Ishan tells me that over the last several years, the emphasis on consuming coffee within a few days of roasting has grown.
“More and more roasters try to sell and market coffees to be consumed as close to roast date as possible,” he explains. “They want to maximise the experience for customers by ensuring that as many of the original, unimpaired qualities remain, especially aroma. This is because 85% of a coffee’s flavours are derived from aroma.”
One of the main challenges for roasters is how to let coffee degas without exposing it to the oxidising effects of its surroundings. Degassing is a process by which roasted coffee releases carbon dioxide (CO2) and other volatile gases built-up during roasting. As Ishan points out, it can have a considerable impact on the development of a coffee’s flavour and can “heighten aroma”.
Most coffees have an optimal in which the level of CO2 is at its peak in terms of flavour and aroma. However, to arrive at this point, the coffee needs time to degas without being exposed to external factors.
Choosing multilayer packaging fitted with degassing valves is an effective way of giving coffee time to rest before being consumed. The degassing valve (a one-way vent that releases CO2 inside the bag without letting oxygen in) prevents the packaging from rupturing, while the multilayers add strength and prevent exposure to light and moisture.
Not only does this extend the shelf life of coffee, it also protects it during journeys from the roastery to the consumer or café. Other components, such as resealable zippers and aluminium ties, are useful for preserving freshness once the coffee has been opened.
Packaging Design: The Silent Salesman
When it’s done right, packaging can sell your product more effectively than any other form of marketing. It’s often the first point of contact customers have with your brand and it can reveal a considerable amount of information about the product.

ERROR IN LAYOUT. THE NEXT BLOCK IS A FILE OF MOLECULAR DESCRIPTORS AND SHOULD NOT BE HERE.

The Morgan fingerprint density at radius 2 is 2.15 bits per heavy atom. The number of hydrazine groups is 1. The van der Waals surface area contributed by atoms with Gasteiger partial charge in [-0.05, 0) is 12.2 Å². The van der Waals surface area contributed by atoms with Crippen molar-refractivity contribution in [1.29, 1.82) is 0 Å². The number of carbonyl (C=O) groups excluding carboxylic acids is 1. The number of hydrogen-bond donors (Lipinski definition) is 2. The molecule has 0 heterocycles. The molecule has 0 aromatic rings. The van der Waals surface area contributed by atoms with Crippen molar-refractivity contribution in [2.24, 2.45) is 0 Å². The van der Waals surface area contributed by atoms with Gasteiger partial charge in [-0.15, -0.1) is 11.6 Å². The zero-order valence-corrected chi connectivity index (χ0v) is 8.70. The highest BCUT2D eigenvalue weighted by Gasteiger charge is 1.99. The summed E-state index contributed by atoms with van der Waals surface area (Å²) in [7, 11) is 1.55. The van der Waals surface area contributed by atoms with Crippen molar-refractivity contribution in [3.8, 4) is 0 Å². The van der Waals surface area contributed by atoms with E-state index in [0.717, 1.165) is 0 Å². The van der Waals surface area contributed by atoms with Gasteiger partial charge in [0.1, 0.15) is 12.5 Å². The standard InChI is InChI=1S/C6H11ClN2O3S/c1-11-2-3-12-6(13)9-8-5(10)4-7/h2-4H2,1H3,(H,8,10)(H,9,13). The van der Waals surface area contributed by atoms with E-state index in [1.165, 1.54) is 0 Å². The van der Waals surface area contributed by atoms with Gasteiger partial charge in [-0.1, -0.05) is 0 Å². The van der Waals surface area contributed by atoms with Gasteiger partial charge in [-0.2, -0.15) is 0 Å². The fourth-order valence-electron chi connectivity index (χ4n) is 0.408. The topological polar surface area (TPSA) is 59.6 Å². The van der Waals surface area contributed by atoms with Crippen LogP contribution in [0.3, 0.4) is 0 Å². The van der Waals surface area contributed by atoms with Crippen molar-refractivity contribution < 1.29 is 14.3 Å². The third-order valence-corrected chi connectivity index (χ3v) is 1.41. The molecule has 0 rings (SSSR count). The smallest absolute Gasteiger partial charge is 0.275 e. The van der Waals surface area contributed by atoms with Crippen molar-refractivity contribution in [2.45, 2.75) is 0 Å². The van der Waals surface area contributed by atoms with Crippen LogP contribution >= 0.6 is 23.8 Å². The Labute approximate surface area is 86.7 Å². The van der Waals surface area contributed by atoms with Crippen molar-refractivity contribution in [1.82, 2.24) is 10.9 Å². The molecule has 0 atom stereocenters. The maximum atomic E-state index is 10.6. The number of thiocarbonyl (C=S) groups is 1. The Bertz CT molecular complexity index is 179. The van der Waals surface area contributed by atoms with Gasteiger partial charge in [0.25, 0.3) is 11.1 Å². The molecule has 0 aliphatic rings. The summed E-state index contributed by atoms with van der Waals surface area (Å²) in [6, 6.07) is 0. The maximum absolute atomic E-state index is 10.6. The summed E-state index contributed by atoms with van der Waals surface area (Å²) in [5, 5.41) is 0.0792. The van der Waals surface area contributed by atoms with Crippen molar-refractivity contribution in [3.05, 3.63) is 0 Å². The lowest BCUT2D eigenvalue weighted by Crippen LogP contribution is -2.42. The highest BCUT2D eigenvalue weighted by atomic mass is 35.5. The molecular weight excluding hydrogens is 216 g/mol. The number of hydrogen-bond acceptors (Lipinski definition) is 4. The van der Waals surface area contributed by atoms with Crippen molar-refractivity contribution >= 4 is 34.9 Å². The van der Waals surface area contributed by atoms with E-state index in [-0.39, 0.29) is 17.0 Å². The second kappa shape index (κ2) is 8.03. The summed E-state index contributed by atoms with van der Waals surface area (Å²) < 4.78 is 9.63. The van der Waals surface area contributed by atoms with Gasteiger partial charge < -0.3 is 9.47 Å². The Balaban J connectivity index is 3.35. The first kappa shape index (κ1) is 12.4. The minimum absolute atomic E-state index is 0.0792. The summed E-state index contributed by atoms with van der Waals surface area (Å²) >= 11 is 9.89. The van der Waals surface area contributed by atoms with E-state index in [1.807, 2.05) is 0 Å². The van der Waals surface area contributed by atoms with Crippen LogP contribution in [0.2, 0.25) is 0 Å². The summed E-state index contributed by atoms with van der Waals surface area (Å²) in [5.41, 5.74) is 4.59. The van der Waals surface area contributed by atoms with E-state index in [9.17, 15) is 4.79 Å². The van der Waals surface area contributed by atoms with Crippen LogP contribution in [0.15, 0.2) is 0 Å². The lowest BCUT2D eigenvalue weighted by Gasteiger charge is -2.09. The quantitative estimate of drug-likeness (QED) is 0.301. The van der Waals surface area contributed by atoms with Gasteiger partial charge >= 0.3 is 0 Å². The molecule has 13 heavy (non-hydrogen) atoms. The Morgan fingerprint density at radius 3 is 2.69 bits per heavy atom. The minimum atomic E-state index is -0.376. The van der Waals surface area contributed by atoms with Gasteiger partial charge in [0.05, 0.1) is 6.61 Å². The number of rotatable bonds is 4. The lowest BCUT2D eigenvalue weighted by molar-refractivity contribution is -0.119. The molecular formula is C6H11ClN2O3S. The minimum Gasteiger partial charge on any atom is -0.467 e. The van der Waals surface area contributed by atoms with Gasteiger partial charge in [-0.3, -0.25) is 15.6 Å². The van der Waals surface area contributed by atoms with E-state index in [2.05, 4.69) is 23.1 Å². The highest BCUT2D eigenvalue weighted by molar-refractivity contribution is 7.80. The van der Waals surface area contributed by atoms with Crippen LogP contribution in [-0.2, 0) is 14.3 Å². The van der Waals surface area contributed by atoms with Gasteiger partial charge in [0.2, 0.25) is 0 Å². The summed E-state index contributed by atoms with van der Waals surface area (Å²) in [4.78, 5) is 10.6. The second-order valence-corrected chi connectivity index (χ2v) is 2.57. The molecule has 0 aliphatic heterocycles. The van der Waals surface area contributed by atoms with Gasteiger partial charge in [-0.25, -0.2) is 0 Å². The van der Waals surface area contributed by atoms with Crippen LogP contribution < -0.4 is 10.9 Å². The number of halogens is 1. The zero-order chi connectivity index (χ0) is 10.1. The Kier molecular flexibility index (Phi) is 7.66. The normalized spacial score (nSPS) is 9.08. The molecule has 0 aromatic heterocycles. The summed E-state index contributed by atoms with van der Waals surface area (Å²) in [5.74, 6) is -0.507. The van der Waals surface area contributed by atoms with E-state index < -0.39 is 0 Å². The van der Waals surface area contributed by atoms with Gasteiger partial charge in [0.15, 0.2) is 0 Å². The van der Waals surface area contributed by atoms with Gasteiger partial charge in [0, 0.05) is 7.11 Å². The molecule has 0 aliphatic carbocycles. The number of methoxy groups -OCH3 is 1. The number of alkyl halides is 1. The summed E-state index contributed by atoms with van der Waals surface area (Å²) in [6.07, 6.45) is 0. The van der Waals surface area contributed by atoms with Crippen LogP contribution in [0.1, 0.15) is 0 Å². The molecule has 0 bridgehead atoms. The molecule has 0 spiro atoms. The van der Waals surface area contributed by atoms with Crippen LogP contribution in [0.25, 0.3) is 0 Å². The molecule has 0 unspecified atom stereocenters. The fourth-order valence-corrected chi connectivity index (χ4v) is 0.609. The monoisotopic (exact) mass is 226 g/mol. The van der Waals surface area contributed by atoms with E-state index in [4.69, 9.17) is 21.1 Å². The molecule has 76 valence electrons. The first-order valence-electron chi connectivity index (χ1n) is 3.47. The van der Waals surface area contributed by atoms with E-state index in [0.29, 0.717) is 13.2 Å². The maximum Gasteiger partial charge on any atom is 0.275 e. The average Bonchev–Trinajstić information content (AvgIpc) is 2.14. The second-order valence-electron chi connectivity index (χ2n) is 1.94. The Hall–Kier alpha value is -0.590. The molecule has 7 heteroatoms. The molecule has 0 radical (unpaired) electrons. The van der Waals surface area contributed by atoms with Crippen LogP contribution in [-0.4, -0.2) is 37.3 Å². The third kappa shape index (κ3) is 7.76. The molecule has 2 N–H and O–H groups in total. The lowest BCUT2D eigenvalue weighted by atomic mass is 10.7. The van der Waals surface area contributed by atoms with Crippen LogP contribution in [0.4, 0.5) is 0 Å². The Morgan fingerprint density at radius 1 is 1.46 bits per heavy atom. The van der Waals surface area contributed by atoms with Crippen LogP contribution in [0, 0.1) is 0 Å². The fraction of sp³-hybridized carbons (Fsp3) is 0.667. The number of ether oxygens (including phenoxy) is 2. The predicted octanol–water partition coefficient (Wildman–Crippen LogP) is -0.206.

“Coffee packaging is the single most important marketing tool for roasters,” Ishan says. “Consumers are heavily influenced by the visual aesthetics of products, from colours to textures.”
Indeed, research carried out by Coffee Sensorium found that the colour of packaging can influence perceptions of flavour. The colour red, for example, indicates sweetness, while blue is associated with milder flavours. As coffee is a multisensory experience, this can dramatically affect how consumers feel towards your product.
However, it also needs to stand out on the shelf. With so many specialty coffee brands appearing in both supermarkets and cafés, it can be difficult to stand out. Ishan tells me roasters should highlight the distinct characteristics and put it in front of consumers in an obvious way.
“Generally, the best coffee packaging has bold, standout fonts informing the customer of the origin of the coffee and the flavour notes,” he explains. “This can be supported perhaps by images that reflect the flavour notes to strengthen the customer’s emotional association with that flavour.”
This is important as consumers typically only spend a few seconds deciding whether to buy a product or not. Offering the most relevant information in multiple forms is an effective way of encouraging sales.
Ishan also makes a point of the functionality of coffee packaging. From his perspective, when packaging is designed in a way that makes it as convenient and easy to use as possible, it’s likely people will want to buy it.
“Coffee packaging should be attractive but functional,” he says. “It needs to be easy to handle for dispensing, and putting overdosed coffee back without a fuss. But it should also make a statement.”
There are lots of factors to consider when it comes to choosing coffee packaging. Sustainability is still one of the most pressing concerns for many roasters, but preserving the freshness of coffee and standing out on the shelf are also important.
At MTPak Coffee, we can help you design coffee packaging that maximises sales, protects your coffee, and reduces your carbon footprint. Our range of recyclable, compostable, and biodegradable coffee pouches can be customised with artwork of your choice, while you can also choose from additional components, such as BPA-free degassing valves, transparent windows, and resealable zippers.
For more information on our sustainable coffee packaging, contact our team here